Every state in the nation has peculiar political traditions and laws that make it a mess.  And being the perceptive creatures that they are, people often recognize that their particular system is a mess.  Not having the perspective of experiencing the systems in different states however, most people are wrong.  Generally speaking, states are equally messy and imperfect.  It’s a creature of democracy.

Here in Arizona, however, things are particularly bad.  There are (at least) six different changes that true conservatives and those interested in good government should look to make.  Each of the six by themselves may have been well-intentioned.  Each may have some benefits.  But, without a doubt, each of them has more significant costs as well.

As conservatives, we’re the thoughtful ones.  Liberals have it easy.  Do you love kids?  We’ll take care of kids!  Want to help the poor?  We’ll help the poor!  Their solutions are simple.  Their programs are like point of sale displays at the checkout counter designed to make you feel good.  All too often, we make the purchase.  It’s our cross to bear as conservatives.  We’re forced to argue three points (on the easy issues) to make our case.  They only need to state one shared desire, while they hand out a piece of candy that no one needs but everyone wants.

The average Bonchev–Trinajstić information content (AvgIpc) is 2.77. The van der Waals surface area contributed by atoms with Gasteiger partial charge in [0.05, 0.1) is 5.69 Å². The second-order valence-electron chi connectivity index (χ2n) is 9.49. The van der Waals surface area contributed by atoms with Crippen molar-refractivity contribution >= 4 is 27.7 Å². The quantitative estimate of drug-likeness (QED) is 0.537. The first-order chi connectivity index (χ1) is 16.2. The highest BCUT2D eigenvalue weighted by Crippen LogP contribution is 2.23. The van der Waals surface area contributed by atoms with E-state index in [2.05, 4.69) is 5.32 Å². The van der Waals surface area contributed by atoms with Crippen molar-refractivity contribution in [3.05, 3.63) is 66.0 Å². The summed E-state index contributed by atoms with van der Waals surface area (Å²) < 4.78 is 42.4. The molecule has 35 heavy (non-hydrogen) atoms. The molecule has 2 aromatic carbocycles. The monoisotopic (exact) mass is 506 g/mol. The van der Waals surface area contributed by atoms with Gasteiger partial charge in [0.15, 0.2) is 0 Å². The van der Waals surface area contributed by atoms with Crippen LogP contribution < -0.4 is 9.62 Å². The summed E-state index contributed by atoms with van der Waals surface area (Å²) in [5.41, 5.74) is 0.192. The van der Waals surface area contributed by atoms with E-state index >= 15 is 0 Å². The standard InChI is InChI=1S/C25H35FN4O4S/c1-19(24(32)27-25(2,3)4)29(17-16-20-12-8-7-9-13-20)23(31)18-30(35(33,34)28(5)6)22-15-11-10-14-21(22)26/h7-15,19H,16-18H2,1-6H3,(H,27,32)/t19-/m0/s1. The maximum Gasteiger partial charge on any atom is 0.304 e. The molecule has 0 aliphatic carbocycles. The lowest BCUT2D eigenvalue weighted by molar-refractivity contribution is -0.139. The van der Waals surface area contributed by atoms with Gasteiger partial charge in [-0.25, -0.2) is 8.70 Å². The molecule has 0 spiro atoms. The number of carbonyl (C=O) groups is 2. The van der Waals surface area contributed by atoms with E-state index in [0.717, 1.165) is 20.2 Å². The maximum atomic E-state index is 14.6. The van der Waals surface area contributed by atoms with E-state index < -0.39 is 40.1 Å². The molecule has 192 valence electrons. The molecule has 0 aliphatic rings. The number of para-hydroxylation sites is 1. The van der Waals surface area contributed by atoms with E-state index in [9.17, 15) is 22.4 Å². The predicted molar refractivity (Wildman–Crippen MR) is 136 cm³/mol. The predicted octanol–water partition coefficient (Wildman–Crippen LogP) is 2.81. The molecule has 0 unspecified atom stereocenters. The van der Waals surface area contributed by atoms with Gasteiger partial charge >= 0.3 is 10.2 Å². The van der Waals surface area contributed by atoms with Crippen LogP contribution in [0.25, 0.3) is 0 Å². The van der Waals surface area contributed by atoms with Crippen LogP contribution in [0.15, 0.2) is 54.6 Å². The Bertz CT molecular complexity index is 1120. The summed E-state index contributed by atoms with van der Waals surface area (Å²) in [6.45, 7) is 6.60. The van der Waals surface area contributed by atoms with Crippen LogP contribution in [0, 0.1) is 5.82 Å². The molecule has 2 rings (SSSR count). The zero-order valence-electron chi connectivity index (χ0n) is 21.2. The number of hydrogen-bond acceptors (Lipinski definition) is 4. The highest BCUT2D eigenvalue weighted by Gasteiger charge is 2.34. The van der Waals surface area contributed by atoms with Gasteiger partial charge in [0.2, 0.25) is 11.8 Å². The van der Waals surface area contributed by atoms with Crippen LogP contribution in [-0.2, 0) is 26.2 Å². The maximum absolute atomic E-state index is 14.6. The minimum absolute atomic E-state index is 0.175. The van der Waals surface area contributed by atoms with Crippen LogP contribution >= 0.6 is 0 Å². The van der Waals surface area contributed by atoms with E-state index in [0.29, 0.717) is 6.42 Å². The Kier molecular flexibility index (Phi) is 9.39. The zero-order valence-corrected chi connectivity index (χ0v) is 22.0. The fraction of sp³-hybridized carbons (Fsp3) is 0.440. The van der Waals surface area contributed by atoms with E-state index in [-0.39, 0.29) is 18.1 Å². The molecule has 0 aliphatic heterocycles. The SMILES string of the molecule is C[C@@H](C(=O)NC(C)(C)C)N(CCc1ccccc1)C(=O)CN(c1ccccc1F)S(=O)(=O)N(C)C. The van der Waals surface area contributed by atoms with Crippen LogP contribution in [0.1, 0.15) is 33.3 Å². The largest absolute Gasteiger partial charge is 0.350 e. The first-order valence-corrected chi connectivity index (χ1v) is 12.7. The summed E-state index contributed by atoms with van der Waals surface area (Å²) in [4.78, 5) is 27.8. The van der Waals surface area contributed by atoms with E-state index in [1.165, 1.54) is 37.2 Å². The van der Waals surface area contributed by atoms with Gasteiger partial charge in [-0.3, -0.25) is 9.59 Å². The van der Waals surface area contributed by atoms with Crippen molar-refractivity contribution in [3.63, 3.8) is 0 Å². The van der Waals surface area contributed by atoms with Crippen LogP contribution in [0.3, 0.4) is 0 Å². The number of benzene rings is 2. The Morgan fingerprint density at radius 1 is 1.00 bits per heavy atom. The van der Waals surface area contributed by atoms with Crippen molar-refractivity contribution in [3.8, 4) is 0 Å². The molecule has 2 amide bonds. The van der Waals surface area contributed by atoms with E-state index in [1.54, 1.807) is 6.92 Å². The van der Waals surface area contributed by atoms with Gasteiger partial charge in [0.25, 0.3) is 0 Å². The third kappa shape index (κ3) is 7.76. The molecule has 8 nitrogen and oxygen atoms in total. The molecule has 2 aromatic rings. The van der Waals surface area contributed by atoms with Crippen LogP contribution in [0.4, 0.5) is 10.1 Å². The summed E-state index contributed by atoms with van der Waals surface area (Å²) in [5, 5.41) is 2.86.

Some states experience the positive and negative (mostly negative) consequences of one or two of these policies.  None that I’m aware of suffer the consequences of all six.  Combined, the negative consequences of all six create the perfect storm for political disaster here in Arizona.

First, we have term limits.  Term limits seemed like a wonderful concept when Tip O’Neill served as Speaker over a Democratic Congress that seemed like it would exist into perpetuity.  The powers of incumbency are enormous at the Congressional level (and at lower levels to varying degrees).  As conservatives, we champion the idea that government should not be entrenched.  It should be more about the people, through the electoral process, having the power to change the system.  Before Newt Gingrich became Speaker, it seemed like the only way conservatives and Republicans had any chance at cracking the Democratic stranglehold was through term limits.  As an additional benefit, term limits encouraged an end to the idea of the professional politician.  Because of Newt Gingrich’s ascension to the Speakership and houses of our Congress changing hands since then, we understand that the framers had it right.